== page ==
Massachusetts Peregrine Falcons
Mt Tom in western Massachusetts was one of fourteen historical peregrine falcon cliff-nesting sites in Massachusetts. According to a Massachusetts Fish and Wildlife document, in 1948 the state ornithologist, Archie Hagar, discovered that the eggshells in the nest of peregrines at Quabbin Reservoir were unexplainably broken. It was later discovered that the widespread use of the pesticide DDT, which accumulated in the food chain and became concentrated in peregrines (and others), was the cause of the weak eggshells.
|Mt Tom Range, above the Connecticut River|
As a result of the devastating effect DDT had on eggshells, peregrine reproduction completely collapsed. 1955 saw the last of nesting peregrines in Massachusetts (Great Barrington), and by 1966, not one nesting pair was found in the eastern US.
After the ban of DDT in 1972, attention was given to restoring the falcons. Early efforts in the 70's failed in Massachusetts. In the 80's, release of captive-bred chicks in Boston resulted in the first post-DDT nesting (1987). Today, there are approximately 30 nesting pairs of peregrine falcons in the state, many of them in western Mass.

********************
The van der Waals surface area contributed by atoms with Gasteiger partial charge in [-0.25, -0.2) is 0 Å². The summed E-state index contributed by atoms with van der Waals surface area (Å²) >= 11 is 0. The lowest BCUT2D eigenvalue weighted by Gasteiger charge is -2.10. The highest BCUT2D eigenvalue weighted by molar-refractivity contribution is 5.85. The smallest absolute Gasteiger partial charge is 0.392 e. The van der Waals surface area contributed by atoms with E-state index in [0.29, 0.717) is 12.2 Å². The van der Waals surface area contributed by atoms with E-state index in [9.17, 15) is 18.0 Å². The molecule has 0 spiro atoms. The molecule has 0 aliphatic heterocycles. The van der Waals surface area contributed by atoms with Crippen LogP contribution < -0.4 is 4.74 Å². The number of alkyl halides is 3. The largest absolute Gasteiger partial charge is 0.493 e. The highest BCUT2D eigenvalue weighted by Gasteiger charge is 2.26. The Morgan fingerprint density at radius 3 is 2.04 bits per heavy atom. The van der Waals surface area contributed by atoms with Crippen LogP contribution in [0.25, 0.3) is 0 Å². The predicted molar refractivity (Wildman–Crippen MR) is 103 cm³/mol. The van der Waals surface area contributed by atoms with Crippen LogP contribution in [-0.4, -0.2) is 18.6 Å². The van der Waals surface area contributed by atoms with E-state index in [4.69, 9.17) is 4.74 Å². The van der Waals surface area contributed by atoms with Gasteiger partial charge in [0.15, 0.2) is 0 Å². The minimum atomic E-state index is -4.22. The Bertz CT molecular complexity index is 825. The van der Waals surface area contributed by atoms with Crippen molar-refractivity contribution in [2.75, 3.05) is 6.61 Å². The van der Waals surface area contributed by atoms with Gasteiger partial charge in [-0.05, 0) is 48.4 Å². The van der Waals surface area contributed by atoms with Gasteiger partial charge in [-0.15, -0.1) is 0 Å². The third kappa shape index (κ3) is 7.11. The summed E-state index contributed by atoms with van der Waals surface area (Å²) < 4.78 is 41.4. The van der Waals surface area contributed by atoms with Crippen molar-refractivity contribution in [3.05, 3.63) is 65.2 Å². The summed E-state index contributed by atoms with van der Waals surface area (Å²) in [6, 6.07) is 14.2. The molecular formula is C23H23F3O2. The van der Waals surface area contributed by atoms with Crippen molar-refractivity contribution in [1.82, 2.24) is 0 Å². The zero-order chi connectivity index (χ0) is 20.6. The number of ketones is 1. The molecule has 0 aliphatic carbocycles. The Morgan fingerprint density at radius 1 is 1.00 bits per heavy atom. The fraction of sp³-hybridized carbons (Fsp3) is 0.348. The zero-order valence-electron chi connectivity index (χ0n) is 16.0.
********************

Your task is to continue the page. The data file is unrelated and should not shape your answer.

And one of those pairs nests on the Mt Tom range. A male who has nested on Mt Tom before, and a new female from NY state successfully raised two female chicks this year. It was quite a treat to watch these birds develop, get fed by their parents, and learn how to fly.
Mt Tom Peregrine Falcon Video
Two photographers, Ray Asselin and Rich D'Amato, spent many long days watching and filming the growth of these raptors over a period of months. Linda Henderson, who has spent many hours over the years photographing nature on Mt Tom, unfortunately broke her wrist this spring and was unable to continue her photography; but she contributed some welcomed video from early in the nesting. Rich and Linda have extensive photos from the 2014 season as well.
As well as the "dirt time" invested in the photography, there were technical challenges to it too. Distances from vantage points to the birds were substantial, making it necessary to use telephoto lenses for virtually all shots. And there were few vantage points that put us within reasonable reach of the birds. Most shots were taken at ranges of 75 to 200 yards, a long reach for targets as small as a peregrine.
|Mt Tom's Young Peregrine Falcons of 2015|